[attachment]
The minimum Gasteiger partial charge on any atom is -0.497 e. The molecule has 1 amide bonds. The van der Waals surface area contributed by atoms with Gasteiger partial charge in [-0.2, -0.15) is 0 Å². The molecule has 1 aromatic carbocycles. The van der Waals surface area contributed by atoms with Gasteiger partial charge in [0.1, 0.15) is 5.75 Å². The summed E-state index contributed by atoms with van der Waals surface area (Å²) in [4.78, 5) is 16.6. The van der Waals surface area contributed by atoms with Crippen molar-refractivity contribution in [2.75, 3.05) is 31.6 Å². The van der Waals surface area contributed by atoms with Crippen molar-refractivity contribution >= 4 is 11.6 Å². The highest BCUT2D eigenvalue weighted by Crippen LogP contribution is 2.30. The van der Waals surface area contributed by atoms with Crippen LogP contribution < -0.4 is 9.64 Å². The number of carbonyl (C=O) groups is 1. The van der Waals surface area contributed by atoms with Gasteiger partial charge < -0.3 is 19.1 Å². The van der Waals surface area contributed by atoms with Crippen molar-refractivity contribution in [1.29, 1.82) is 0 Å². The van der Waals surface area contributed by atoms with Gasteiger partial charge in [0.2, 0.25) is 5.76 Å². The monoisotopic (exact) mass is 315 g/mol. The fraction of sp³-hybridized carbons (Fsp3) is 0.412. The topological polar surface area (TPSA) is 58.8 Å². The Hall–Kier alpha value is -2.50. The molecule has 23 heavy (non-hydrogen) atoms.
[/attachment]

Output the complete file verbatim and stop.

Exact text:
The minimum Gasteiger partial charge on any atom is -0.497 e. The molecule has 1 amide bonds. The van der Waals surface area contributed by atoms with Gasteiger partial charge in [-0.2, -0.15) is 0 Å². The molecule has 1 aromatic carbocycles. The van der Waals surface area contributed by atoms with Gasteiger partial charge in [0.1, 0.15) is 5.75 Å². The summed E-state index contributed by atoms with van der Waals surface area (Å²) in [4.78, 5) is 16.6. The van der Waals surface area contributed by atoms with Crippen molar-refractivity contribution in [2.75, 3.05) is 31.6 Å². The van der Waals surface area contributed by atoms with Crippen molar-refractivity contribution >= 4 is 11.6 Å². The highest BCUT2D eigenvalue weighted by Crippen LogP contribution is 2.30. The van der Waals surface area contributed by atoms with Crippen LogP contribution < -0.4 is 9.64 Å². The number of carbonyl (C=O) groups is 1. The van der Waals surface area contributed by atoms with Gasteiger partial charge < -0.3 is 19.1 Å². The van der Waals surface area contributed by atoms with Crippen molar-refractivity contribution in [1.29, 1.82) is 0 Å². The van der Waals surface area contributed by atoms with Gasteiger partial charge in [0.2, 0.25) is 5.76 Å². The monoisotopic (exact) mass is 315 g/mol. The fraction of sp³-hybridized carbons (Fsp3) is 0.412. The topological polar surface area (TPSA) is 58.8 Å². The Hall–Kier alpha value is -2.50. The molecule has 23 heavy (non-hydrogen) atoms.